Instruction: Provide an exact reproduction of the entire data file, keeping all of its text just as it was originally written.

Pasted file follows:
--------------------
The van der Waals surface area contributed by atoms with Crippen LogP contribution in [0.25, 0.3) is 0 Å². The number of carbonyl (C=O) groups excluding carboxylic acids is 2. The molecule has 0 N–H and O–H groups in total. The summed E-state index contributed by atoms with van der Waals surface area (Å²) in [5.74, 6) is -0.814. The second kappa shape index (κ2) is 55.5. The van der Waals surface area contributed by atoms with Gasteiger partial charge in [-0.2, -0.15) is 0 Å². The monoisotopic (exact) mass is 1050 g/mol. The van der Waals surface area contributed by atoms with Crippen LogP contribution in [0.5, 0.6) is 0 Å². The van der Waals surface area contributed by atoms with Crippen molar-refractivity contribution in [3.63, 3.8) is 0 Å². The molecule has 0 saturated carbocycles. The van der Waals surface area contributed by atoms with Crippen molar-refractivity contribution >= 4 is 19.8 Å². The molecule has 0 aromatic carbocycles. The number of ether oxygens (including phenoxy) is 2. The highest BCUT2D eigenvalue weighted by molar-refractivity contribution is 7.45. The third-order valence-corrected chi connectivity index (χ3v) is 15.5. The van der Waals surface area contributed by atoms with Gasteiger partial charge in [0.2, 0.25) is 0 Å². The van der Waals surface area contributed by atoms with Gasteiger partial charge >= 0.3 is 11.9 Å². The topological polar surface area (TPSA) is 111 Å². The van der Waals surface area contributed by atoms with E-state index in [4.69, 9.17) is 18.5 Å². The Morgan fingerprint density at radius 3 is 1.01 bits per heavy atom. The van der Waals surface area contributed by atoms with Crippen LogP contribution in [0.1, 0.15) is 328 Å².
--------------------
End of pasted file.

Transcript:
The van der Waals surface area contributed by atoms with Crippen LogP contribution in [0.25, 0.3) is 0 Å². The number of carbonyl (C=O) groups excluding carboxylic acids is 2. The molecule has 0 N–H and O–H groups in total. The summed E-state index contributed by atoms with van der Waals surface area (Å²) in [5.74, 6) is -0.814. The second kappa shape index (κ2) is 55.5. The van der Waals surface area contributed by atoms with Gasteiger partial charge in [-0.2, -0.15) is 0 Å². The monoisotopic (exact) mass is 1050 g/mol. The van der Waals surface area contributed by atoms with Crippen LogP contribution in [0.5, 0.6) is 0 Å². The van der Waals surface area contributed by atoms with Crippen molar-refractivity contribution in [3.63, 3.8) is 0 Å². The molecule has 0 saturated carbocycles. The van der Waals surface area contributed by atoms with Crippen molar-refractivity contribution >= 4 is 19.8 Å². The molecule has 0 aromatic carbocycles. The number of ether oxygens (including phenoxy) is 2. The highest BCUT2D eigenvalue weighted by molar-refractivity contribution is 7.45. The third-order valence-corrected chi connectivity index (χ3v) is 15.5. The van der Waals surface area contributed by atoms with Gasteiger partial charge in [0.2, 0.25) is 0 Å². The van der Waals surface area contributed by atoms with Gasteiger partial charge >= 0.3 is 11.9 Å². The topological polar surface area (TPSA) is 111 Å². The van der Waals surface area contributed by atoms with E-state index in [4.69, 9.17) is 18.5 Å². The Morgan fingerprint density at radius 3 is 1.01 bits per heavy atom. The van der Waals surface area contributed by atoms with Crippen LogP contribution in [0.1, 0.15) is 328 Å².